"Many a room has been "made" by a single panel of Fortuny fabric. As furniture coverings and curtains these prints are infinitely rich and adaptable. And the superb gesture is to hang entire wall surfaces with Fortuny stuffs."1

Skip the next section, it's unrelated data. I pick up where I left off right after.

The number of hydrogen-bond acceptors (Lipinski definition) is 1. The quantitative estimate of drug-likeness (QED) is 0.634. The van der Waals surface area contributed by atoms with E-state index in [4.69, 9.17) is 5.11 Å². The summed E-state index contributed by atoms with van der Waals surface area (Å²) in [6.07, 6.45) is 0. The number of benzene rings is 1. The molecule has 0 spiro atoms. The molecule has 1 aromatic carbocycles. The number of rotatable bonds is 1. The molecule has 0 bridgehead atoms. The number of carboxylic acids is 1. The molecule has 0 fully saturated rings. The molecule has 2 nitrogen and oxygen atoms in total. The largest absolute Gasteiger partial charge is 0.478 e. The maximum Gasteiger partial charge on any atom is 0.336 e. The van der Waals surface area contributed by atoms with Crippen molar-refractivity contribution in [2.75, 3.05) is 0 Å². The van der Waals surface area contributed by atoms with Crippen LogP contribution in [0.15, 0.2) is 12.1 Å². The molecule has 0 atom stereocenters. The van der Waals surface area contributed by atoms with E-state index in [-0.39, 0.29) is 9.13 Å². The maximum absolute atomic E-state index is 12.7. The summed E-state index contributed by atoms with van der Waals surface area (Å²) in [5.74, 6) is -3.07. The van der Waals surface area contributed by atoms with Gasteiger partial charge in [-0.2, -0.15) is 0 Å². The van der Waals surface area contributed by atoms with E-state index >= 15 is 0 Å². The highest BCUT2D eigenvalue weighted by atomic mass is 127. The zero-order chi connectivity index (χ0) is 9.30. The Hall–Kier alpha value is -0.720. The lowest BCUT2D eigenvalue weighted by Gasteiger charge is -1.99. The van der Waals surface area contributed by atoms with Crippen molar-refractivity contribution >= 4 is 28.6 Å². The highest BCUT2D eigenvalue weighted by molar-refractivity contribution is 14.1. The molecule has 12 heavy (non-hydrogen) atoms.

Mariano Fortuny's interest in the past influenced all of his work. His most iconic garment, the finely pleated silk Delphos dress, was based on the pleated garments portrayed in ancient Greek sculpture. To complement the Delphos, Fortuny created loose-fitting coats, capes and wraps and patterned with rich designs. Fortuny's tastes were varied and his textile patterns referenced a wide array of artistic traditions. The Italian Renaissance was a consistent inspiration, but Fortuny also borrowed design elements from sources as diverse as the pre-Columbian art of Central and South America, Chinese brush paintings, Coptic textile designs, and Arabic calligraphy. Fortuny's first encounters with historic textiles were through his family. His parents collected historic textiles, and Fortuny continued this collecting tradition, amassing a large collection of historic textiles that were kept in trunks at the Palazzo Orfei, Fortuny's home in Venice.